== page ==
One fine day in China?

The poor air quality in China is not merely an environmental issue. The fog and smog has brought about health problems as well as dreadful effects on the country’s economy, international image and cross-border relationships

TELEVISION reporter Chai Jing’s (柴靜) documentary, Under the Dome (穹頂之下), unveiled catastrophic air pollution in the mainland. The report had been viewed tens of millions of times on the web before being taken off major mainland video websites. But how bad is air quality in the mainland really?

Effects of fog and smog
Quality of life
CHINA Meteorological Administration (中國氣象局) figures showed that the days of fog and smog in 2013 nationwide reached 29.9 days. That was the highest level in 52 years. Over 100 medium and big cities in 25 provinces were affected.

Fog and smog harm the respiratory, central nervous and cardio-vascular systems of the human body and increase the risk of lung cancer. The World Health Organization (世界衛生組織) said outdoor air pollution caused 1.2 million premature deaths in China in 2010.

THE Chinese Academy of Social Science (中國社會科學院) said ‘fog and smog’ and ‘home prices’ are the main factors affecting the liveability of a city. Cities such as Beijing (北京) and Tianjin (天津) have low liveability rankings as they are heavily affected by fog and smog.

Foreign talents are reluctant to go to work in the mainland because of poor air quality. Multi-national companies in the mainland therefore have to offer higher salaries and better medical benefits to recruit from overseas.

International image
SOUTH Koreans (南韓人) are blaming China for being the source of smog affecting their country. The Korean government said it had to increase its anti-smog budget by six times for this reason. Some officials there are proposing to claim compensation from China.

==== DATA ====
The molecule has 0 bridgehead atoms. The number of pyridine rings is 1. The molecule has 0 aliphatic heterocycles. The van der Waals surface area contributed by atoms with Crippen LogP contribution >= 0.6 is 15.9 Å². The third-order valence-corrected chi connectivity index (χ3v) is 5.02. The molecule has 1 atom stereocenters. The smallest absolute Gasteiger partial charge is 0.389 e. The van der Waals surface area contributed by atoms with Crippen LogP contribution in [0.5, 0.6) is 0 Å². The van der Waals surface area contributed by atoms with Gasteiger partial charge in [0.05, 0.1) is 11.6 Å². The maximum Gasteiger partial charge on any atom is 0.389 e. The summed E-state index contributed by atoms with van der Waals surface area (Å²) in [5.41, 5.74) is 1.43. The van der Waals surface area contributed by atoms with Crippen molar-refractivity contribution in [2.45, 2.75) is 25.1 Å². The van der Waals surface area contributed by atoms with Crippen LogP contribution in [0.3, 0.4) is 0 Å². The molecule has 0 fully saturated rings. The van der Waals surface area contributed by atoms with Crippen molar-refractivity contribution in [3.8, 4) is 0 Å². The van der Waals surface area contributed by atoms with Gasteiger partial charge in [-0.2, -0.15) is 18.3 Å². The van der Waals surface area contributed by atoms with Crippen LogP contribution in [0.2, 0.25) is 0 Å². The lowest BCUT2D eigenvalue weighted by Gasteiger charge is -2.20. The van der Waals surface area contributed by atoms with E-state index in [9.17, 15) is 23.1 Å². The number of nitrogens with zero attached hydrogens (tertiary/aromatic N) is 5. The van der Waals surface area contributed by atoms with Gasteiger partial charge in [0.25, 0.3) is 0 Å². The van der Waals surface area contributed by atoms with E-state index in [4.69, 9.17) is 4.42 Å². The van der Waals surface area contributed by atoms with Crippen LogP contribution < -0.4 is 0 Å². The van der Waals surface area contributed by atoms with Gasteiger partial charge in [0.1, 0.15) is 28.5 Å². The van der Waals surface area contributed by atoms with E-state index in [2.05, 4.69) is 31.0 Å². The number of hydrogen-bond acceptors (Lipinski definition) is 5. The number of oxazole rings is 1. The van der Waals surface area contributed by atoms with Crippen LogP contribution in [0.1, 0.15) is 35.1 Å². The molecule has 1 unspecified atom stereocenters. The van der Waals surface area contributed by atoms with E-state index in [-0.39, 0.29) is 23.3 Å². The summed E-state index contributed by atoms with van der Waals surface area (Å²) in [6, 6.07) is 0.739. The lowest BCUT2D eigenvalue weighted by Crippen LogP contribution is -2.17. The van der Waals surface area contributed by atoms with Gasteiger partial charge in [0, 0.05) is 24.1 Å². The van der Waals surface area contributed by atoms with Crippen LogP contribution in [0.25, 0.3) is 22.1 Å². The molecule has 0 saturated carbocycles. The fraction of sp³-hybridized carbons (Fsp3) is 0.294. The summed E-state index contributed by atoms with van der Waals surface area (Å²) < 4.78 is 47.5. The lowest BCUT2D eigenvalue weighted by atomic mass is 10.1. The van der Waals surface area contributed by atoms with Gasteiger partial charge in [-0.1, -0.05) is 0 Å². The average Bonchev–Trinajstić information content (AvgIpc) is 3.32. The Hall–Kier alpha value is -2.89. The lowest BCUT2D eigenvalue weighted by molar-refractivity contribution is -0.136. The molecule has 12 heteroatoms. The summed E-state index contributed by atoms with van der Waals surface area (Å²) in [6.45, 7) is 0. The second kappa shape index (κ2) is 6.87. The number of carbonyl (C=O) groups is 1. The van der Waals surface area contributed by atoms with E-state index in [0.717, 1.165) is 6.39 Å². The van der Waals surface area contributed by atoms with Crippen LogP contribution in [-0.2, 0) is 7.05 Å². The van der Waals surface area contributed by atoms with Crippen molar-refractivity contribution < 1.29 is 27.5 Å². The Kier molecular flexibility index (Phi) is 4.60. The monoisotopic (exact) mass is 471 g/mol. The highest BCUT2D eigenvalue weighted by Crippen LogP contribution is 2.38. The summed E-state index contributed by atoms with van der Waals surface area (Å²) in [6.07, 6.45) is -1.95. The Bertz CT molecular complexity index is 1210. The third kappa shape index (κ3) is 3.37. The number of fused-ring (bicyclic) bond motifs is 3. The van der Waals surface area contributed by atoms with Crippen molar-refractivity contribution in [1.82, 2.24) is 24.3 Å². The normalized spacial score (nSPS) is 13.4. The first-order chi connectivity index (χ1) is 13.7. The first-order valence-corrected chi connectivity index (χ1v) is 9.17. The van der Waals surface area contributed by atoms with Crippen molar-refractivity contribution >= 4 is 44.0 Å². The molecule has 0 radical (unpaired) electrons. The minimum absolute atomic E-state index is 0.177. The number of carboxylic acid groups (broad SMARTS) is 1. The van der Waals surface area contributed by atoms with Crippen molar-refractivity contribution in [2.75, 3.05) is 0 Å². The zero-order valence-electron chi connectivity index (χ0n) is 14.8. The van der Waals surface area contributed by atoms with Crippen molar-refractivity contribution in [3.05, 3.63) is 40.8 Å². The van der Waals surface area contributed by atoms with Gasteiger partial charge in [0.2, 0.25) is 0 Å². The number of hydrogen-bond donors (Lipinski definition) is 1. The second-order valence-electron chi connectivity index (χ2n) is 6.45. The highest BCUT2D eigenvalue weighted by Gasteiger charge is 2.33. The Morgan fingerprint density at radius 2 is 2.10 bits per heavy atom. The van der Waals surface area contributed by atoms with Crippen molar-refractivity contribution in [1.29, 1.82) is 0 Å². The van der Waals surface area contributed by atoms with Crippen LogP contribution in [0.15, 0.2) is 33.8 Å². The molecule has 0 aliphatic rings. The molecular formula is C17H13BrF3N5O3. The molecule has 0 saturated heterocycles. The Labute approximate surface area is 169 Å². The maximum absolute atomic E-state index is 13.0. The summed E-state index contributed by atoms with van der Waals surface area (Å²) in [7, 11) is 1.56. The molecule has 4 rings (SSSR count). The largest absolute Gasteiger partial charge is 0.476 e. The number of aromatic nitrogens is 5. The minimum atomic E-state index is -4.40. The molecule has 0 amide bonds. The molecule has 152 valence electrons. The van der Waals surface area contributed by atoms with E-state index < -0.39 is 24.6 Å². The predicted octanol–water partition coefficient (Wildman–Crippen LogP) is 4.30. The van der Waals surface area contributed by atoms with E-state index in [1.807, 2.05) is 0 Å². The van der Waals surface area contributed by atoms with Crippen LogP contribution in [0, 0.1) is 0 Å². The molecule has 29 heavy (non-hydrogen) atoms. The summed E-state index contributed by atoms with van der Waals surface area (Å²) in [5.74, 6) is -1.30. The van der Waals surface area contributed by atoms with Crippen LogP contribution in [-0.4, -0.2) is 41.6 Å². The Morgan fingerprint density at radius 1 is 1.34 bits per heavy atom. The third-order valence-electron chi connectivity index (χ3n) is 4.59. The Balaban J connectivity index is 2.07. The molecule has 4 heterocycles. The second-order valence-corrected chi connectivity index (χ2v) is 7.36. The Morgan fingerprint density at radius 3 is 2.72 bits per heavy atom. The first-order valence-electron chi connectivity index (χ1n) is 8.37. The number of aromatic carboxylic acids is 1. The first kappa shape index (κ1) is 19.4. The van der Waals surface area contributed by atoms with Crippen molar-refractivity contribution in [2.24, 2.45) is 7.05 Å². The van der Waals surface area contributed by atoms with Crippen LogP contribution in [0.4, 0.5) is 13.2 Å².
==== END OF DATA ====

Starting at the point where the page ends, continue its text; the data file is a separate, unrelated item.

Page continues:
Drastic measures were taken to combat air pollution in Beijing during the APEC conference period in November 2014. Polluting operations in the vicinity of the venue were suspended, cars were allowed the use the roads only on alternate days, and the bulk of public bus services were stopped. Schools were also closed. The results were clear and immediate. The city saw blue skies again, and the people fondly called it ‘APEC blue’.

LIAONING (遼寧省) imposed pollution penalties at city level, and eight cities that failed to reach air quality standards were fined a total of 50 million yuan (HK$63 million). The fines were paid by polluting companies, and used for combating pollution. However, some feared that after paying the fine, the polluting companies might feel that they can now continue to pollute with a clear conscience.

Developing renewable energy sources is a policy of both developing and developed countries alike in recent years. Apart from reducing pollution, viable alternative energy sources could also ensure stable long-term energy supply. This would shield the economy from the debilitating effects of oil price fluctuations.

Watch the documentary
Chai’s documentary is still available on YouTube. Type‘ 穹頂之下’ or‘ 柴靜’ to find the film.